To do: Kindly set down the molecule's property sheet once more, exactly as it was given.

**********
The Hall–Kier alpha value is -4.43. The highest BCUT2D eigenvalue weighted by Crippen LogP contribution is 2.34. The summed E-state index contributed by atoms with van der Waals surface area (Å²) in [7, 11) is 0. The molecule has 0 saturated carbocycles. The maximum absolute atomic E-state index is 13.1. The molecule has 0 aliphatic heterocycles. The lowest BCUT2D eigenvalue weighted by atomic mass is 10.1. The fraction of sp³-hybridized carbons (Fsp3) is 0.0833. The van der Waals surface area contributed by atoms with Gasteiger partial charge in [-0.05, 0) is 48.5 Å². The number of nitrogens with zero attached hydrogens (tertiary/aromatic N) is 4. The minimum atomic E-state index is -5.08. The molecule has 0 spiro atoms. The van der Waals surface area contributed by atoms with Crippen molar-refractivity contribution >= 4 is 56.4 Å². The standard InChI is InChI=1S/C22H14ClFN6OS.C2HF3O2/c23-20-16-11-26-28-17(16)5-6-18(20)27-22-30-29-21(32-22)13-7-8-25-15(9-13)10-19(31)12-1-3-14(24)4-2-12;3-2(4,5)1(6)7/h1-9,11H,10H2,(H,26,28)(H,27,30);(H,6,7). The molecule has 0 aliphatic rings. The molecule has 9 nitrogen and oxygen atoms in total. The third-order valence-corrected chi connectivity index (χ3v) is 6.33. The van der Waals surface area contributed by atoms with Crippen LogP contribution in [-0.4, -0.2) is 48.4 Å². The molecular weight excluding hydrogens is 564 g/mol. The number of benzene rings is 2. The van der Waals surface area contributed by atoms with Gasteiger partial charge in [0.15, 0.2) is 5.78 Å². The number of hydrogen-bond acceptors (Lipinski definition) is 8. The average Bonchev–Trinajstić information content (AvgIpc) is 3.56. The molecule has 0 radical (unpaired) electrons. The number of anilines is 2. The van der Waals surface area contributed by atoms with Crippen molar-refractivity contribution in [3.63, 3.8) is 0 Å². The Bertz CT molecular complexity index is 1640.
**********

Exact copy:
The Hall–Kier alpha value is -4.43. The highest BCUT2D eigenvalue weighted by Crippen LogP contribution is 2.34. The summed E-state index contributed by atoms with van der Waals surface area (Å²) in [7, 11) is 0. The molecule has 0 saturated carbocycles. The maximum absolute atomic E-state index is 13.1. The molecule has 0 aliphatic heterocycles. The lowest BCUT2D eigenvalue weighted by atomic mass is 10.1. The fraction of sp³-hybridized carbons (Fsp3) is 0.0833. The van der Waals surface area contributed by atoms with Gasteiger partial charge in [-0.05, 0) is 48.5 Å². The number of nitrogens with zero attached hydrogens (tertiary/aromatic N) is 4. The minimum atomic E-state index is -5.08. The molecule has 0 spiro atoms. The van der Waals surface area contributed by atoms with Crippen molar-refractivity contribution >= 4 is 56.4 Å². The standard InChI is InChI=1S/C22H14ClFN6OS.C2HF3O2/c23-20-16-11-26-28-17(16)5-6-18(20)27-22-30-29-21(32-22)13-7-8-25-15(9-13)10-19(31)12-1-3-14(24)4-2-12;3-2(4,5)1(6)7/h1-9,11H,10H2,(H,26,28)(H,27,30);(H,6,7). The molecule has 0 aliphatic rings. The molecule has 9 nitrogen and oxygen atoms in total. The third-order valence-corrected chi connectivity index (χ3v) is 6.33. The van der Waals surface area contributed by atoms with Crippen LogP contribution in [-0.4, -0.2) is 48.4 Å². The molecular weight excluding hydrogens is 564 g/mol. The number of benzene rings is 2. The van der Waals surface area contributed by atoms with Gasteiger partial charge in [0.15, 0.2) is 5.78 Å². The number of hydrogen-bond acceptors (Lipinski definition) is 8. The average Bonchev–Trinajstić information content (AvgIpc) is 3.56. The molecule has 0 radical (unpaired) electrons. The number of anilines is 2. The van der Waals surface area contributed by atoms with Crippen molar-refractivity contribution in [3.63, 3.8) is 0 Å². The Bertz CT molecular complexity index is 1640.